Gawker to donate ‘Crackstarter’ money to 4 Toronto non-profits
TORONTO – The American website Gawker has announced the almost $200,000 it raised in a crowdsourcing fund dubbed ‘Crackstarter’ to buy an alleged video of Toronto’s mayor will go to four non-profit organizations.
Gawker will be splitting up the funds between The Somali Canadian Association of Etobicoke, The South Riverdale Community Health Center, Unison Health and Community Services and the Ontario Regional Addictions Partnership Committee.
Michelle Joseph, CEO of the Union Health and Community Services said her organization was contacted by editor of Gawker.com John Cook recently to donate the money.
“It will be a great help. There’s not a lot of resources these days,” Joseph said. “So it’s great to get a donation that you can use to enhance your services. It’s very difficult to get additional resources.”
The money will go to education and help for drug users and harm reductions tools like safe smoking kits and clean needles to reduce the spread of HIV and hepatitis.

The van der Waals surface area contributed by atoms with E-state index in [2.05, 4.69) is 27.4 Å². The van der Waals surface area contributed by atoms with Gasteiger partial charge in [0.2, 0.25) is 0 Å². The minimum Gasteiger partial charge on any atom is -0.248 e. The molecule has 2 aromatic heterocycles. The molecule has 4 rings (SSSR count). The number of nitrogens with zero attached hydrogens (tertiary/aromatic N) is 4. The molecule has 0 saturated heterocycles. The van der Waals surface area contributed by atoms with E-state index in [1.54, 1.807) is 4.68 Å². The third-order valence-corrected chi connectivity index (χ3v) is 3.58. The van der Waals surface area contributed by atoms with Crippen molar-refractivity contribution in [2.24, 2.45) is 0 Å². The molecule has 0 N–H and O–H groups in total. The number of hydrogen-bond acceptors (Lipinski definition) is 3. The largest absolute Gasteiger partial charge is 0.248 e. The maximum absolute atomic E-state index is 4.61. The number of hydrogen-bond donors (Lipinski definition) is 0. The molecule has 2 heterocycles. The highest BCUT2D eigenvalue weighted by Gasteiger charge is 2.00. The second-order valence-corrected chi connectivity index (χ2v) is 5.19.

The Somali Canadian Association of Etobicoke was told Thursday morning that their organization would be receiving some money.
“We’re very pleased, very happy to see. We’ve been trying to help these youth and as you may be aware of it all levels of government have cut funding from organizations trying to help these youth,” Osman Ali, executive director of the Somali Canadian Association in Etobicoke said in a telephone interview Thursday.
Ali said the organization will be using the money to hire an extra youth worker.
Each charity is expected to get $46,195.65, a little less than the initial amount split four ways because of feeds from IndieGoGo, which hosted the crowdsourcing campaign, and PayPal, which processed the payment. IndieGoGo withheld $8,047.96 and Paypal withheld $8,368.43 reducing the total amount fundraised to $184,782.61.
Gawker raised $201,199 in an effort to buy a purported video of someone matching Mayor Rob Ford’s appearance smoking what could be crack cocaine.
Global News has not seen the video and cannot verify its authenticity.
And the mayor has called the allegations “ridiculous” and in a press conference claimed he does not use crack cocaine, nor is he addicted to the drug.
Cook wrote in a post published Thursday that the website will not be receiving the video.
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